To find out how matter got the upper hand, scientists are searching for asymmetries in the ways matter and antimatter behave. They have ruled out the possibility of such asymmetries for most types of particles. “There are only a few places where you can hide that matter-antimatter asymmetry in the Standard Model,” Messier says. “There’s a lot of evidence pointing to neutrinos as the origin of this very big question.” If neutrinos are not Majorana particles, then perhaps neutrinos oscillate to other flavors at different rates than antineutrinos do. These different rates, then, could have caused more neutrinos to survive the era of matter-antimatter annihilation in the early universe.
NOvA has the ability to measure both neutrinos and antineutrinos, so it will look for differences in their oscillation rates. On its own, the experiment is not likely to be sensitive enough to discover an asymmetry. The combined data from NOvA and other neutrino experiments, however, could point in the right direction. NOvA’s main competitor is the Japanese Tokai to Kamioka (T2K) experiment, which has a similar setup. Neutrinos travel just 300 kilometers (compared to NOvA’s 800 kilometers) at T2K, but its main detector is larger and more sensitive. “You can begin to scratch the surface of the [antimatter asymmetry] question when you combine the NOvA data with the data from other experiments around the world,” says Fermilab director Nigel Lockyer.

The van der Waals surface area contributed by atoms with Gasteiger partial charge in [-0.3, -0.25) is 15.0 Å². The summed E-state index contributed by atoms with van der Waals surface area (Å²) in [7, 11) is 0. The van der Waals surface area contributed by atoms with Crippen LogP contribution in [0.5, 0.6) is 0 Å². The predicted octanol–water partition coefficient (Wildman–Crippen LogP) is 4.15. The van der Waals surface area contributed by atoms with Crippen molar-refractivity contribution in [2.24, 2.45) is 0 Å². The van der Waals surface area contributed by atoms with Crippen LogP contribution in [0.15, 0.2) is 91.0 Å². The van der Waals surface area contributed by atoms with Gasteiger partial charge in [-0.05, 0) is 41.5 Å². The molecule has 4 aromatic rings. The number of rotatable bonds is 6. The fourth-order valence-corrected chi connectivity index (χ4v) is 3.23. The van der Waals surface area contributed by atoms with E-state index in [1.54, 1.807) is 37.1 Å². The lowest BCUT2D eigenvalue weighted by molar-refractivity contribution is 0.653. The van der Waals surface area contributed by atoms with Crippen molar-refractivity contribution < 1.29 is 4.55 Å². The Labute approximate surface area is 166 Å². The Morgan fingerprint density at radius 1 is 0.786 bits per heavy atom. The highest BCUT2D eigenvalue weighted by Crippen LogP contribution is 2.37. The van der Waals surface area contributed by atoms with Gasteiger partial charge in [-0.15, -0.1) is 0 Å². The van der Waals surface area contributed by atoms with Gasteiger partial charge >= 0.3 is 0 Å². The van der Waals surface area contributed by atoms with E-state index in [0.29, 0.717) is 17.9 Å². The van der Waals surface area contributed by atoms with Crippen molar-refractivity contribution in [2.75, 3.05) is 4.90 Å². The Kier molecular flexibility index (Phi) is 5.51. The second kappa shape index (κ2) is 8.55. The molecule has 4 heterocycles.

To really answer the question, he says, an even bigger experiment is probably necessary. Fermilab scientists are already putting together plans for a next-generation project called the Long Baseline Neutrino Experiment (LBNE), set to replace NOvA when its run is over. This facility would beam neutrinos from Fermilab to South Dakota, through 1,290 kilometers of earth. Its detectors would also be placed underground for further shielding from contaminating radiation. Much of the U.S. high-energy physics community has rallied around the plan, and Europe and India say they want to join in. “It requires a grassroots coming together of the world community to say we want to do this experiment,” Lockyer says. “It is a very difficult time in terms of funding, but I’m an optimist. I think we’ve positioned ourselves very well.”